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Tuesday, August 17, 2010

"To live is to be slowly born." ~Antoine de Saint-Exupery

I have spent the past four years doing things I'm glad I did--but which I never wish to do again.

Speaking about my past was the first step, and it took nearly nine months before I was able to state my experiences clearly and with proper terminology. It was horribly painful. I don't want to go through that process again.

Stepping outside of the cocoon of safety I had spun for myself took great effort. I had to detach myself from Darrin, and allow emotional vulnerability with people whom I had not known long. I had to trust that they would not hurt me in any way (which is always stupid, but still important). I had to believe that those whom I trusted loved me and had my best interests at heart. I can't describe the stress this created, and I spent nearly three years forcing myself to stay in friendships when I wished to run. The wishing to run part did not come because the friendships were unhealthy or not delightful. It happened because I was afraid. I stayed anyway, and it was agonizing and difficult (not just for me--for all involved--and I'm sorry). I don't want to experience that growth and understanding thing again.

Meeting with the man who raped me as an adolescent was an important step. I thought about it for a long time before I actually planned and carried out my desire to see him again and kill the imaginary monster my brain had created in his image. It was a delightful surprise when more than one person offered to accompany me on my quest, although I didn't really want anyone to see him. In the end, I was grateful I hadn't gone alone. As I have very little memory of what happened in the hours following that meeting, it's good that there was someone to be with me and make sure I didn't do anything embarrassing or against the law. And meeting with that man made me feel in control of my life again. It also helped me understand he's just an old man who's had a difficult, rather unhappy life. I don't feel sorry for him. I'm no longer afraid, either. But the meeting itself made me sick to my stomach in a way I've not experienced since--and I don't ever want to experience it again.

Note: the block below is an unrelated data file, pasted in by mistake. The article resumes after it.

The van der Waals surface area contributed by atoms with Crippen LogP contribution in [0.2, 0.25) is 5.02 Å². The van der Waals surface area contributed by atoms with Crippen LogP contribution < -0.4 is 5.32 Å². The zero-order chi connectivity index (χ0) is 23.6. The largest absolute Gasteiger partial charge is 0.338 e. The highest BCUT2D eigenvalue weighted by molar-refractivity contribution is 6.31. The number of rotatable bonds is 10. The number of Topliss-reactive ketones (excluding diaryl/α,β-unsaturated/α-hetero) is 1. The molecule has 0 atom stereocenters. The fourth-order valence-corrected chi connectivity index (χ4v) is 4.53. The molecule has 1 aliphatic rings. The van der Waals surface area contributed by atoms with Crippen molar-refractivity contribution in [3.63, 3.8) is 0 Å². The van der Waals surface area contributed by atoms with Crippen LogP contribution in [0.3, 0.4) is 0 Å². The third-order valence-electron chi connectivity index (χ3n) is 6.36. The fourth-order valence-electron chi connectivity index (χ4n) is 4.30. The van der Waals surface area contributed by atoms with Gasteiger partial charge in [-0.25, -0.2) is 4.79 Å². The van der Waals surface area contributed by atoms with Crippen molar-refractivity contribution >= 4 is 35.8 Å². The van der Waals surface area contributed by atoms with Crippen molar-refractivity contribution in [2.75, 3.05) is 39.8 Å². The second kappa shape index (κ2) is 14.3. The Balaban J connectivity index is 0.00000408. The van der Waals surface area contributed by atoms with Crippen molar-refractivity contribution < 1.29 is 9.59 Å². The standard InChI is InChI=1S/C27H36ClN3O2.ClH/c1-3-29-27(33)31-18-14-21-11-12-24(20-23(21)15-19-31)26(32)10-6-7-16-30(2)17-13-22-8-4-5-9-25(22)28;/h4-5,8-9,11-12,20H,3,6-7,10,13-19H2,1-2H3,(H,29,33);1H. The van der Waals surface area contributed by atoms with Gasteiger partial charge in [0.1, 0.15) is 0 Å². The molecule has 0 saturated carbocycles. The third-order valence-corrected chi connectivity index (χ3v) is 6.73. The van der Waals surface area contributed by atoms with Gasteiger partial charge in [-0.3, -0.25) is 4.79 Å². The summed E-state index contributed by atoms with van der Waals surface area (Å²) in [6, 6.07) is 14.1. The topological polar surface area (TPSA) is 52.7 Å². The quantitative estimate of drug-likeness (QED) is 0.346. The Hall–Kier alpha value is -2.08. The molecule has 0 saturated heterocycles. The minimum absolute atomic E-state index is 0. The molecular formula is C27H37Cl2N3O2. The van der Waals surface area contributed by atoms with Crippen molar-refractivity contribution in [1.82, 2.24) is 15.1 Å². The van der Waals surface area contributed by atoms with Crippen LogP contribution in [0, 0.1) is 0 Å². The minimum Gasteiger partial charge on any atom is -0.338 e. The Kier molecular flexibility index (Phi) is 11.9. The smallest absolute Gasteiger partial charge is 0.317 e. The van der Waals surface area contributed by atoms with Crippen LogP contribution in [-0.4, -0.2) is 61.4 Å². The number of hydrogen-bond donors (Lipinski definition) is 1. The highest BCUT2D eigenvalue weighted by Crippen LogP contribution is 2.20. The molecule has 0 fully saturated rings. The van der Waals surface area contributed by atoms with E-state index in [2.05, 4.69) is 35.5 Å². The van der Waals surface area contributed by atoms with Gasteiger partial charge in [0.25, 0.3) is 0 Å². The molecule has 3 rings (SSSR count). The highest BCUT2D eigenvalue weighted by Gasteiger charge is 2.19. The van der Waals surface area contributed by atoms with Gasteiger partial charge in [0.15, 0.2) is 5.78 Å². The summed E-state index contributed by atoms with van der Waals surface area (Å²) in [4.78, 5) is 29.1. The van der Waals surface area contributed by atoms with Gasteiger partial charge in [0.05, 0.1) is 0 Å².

Accepting the truths I have hidden from myself was next to impossible. With all my heart I wanted to be someone who had never been harmed in the ways I had been. And I did my best to become that other person--several times. Integrating those parts with the child/adolescent/young lady who has been hurting for many, many years was painful in ways I cannot describe. I experienced depression, uncontrollable anger, physical pain, eating disorder recurrence, suicidal thoughts and desires, and erratic behavior. I lost my identity and at one point was certain I had lost my soul. People who care about me continued to remind me that I am Sam...Sam, I am...and to help me find my footing once again. I still wish I was not hurt in the ways I experienced. I would love to imagine my mother cherished me and nurtured me in place of the actual abuse and neglect. I do not ever want to be a rape survivor--but I am. There are too many parts of my life I don't like to remember--but they happened to me. They do not define or describe me. Integration was unpleasant. It still makes me nauseated to think of the requirements necessary to become whole, but it is finished. And while I'm grateful for the end result, I never, ever want to do it again.

And so I look at that end result: